Burrows v. The Marshal/Opinion of the Court

Burrows v. The Marshal
Opinion of the Court by Nathan Clifford

United States Supreme Court

82 U.S. 682

Burrows  v.  The Marshal

Two judgments, as the appellant represents, were rendered in the Circuit Court, at Raleigh, November Term, 1869, against one Taylor, in favor of the creditors therein named, for certain specified amounts, and that the same were placed in the hands of a deputy marshal for collection; that the marshal having levied the executions upon a certain described parcel of land, advertised the same for sale according to law, and that the petitioner became the purchaser thereof, being the highest bidder at the sale, for the sum of one hundred and ten dollars, which, as he alleges, he paid to the deputy marshal; that at the ensuing term of the court he applied to the marshal to execute to him as the purchaser a deed of the interest so purchased and paid for as aforesaid; that the marshal having refused to comply with the request, he then prepared and tendered to the marshal a proper draft for a deed, and requested him to execute the same, which he refused and still refuses to do, and has given notice that he will sell the premises upon other executions in his hands. Wherefore the petitioner prayed the Circuit Court to lay a rule upon the appellee, as such marshal, to show cause at the next term of the court why he should not make to him as the purchaser a good and sufficient deed in fee simple of the described tract, and he also prayed for an order staying all further proceedings under the said other executions in his hands towards a resale of the premises which he purchased.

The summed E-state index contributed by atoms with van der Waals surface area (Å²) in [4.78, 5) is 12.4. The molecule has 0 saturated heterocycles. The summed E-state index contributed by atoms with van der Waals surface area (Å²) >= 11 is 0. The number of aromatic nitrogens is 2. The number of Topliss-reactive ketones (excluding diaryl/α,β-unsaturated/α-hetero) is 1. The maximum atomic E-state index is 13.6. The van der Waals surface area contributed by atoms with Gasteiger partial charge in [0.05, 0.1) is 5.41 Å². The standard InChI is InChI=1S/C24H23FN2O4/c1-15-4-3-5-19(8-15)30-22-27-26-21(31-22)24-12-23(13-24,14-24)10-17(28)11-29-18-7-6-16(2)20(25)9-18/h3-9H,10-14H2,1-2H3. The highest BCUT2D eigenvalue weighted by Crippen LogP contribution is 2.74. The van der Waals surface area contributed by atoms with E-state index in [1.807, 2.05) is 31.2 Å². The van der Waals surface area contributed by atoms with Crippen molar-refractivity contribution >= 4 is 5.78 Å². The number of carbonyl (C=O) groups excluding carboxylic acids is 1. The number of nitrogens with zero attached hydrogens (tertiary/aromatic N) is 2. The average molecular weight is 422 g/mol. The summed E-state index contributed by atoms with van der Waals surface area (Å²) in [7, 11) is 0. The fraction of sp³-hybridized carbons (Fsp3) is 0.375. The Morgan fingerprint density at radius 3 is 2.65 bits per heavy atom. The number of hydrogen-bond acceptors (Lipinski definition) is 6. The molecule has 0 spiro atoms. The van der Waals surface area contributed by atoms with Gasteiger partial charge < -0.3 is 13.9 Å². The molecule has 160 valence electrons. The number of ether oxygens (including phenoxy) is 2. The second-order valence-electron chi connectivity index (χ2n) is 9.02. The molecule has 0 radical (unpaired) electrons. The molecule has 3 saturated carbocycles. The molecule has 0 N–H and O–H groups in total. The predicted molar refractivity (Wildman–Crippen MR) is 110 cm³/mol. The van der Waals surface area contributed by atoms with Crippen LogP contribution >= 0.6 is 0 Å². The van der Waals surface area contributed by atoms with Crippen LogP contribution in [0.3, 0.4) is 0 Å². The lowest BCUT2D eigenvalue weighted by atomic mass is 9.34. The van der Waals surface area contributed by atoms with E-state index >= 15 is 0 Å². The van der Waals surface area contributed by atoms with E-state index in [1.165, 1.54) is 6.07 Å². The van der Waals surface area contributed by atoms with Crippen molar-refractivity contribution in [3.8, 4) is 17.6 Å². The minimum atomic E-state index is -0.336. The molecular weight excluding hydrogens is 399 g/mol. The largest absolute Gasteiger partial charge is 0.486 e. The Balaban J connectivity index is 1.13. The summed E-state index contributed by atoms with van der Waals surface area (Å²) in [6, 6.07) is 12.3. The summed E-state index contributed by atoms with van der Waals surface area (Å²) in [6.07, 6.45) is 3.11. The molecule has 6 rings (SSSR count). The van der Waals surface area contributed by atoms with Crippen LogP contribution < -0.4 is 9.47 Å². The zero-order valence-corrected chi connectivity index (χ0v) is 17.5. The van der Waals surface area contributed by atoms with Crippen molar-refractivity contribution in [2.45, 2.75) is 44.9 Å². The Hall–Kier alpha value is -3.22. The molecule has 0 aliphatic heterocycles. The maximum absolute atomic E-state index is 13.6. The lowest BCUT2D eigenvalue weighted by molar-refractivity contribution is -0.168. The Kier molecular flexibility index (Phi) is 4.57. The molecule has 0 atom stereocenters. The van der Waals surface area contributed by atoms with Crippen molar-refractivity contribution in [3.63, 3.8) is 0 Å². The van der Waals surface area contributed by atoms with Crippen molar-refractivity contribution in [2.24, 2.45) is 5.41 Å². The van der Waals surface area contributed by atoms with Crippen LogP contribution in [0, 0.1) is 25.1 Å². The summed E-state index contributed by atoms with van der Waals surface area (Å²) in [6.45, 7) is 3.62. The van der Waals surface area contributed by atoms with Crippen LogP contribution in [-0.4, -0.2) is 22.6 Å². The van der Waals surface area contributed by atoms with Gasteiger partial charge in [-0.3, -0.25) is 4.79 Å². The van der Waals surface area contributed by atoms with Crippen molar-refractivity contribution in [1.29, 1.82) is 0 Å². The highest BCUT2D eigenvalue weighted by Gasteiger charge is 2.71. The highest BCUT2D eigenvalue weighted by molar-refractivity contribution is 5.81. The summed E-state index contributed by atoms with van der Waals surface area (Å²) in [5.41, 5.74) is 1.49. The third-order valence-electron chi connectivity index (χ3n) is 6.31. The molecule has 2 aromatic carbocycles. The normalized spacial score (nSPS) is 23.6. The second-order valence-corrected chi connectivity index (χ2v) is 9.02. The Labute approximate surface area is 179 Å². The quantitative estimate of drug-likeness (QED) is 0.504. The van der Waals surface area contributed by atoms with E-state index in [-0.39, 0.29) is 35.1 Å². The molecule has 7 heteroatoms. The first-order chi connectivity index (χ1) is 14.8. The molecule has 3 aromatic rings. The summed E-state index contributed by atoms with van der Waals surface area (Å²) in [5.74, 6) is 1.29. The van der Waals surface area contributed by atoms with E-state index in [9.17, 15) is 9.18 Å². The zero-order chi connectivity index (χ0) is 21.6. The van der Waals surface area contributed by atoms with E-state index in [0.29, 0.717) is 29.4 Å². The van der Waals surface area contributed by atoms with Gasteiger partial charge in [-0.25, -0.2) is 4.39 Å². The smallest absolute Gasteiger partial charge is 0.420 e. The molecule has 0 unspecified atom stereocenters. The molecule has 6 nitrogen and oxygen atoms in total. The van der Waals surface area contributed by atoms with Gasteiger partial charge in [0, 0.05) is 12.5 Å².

Subsequently the appellee appeared and filed an answer, and the record shows that the court, at the succeeding November Term, rendered judgment for the appellee, directing that the rule be discharged and that the petitioner pay all costs. Whereupon the petitioner appealed to this court.

Such a motion as the one first described and the rule granted under it were proceedings at law, and so also were the judgment and the order of the court directing that the petitioner should pay all costs, and the court is of the opinion that the judgment could not be removed into this court in any other way than by a writ of error; that an appeal will not lie to this court in such a case under the twenty-second section of the Judiciary Act, and that the appeal must be



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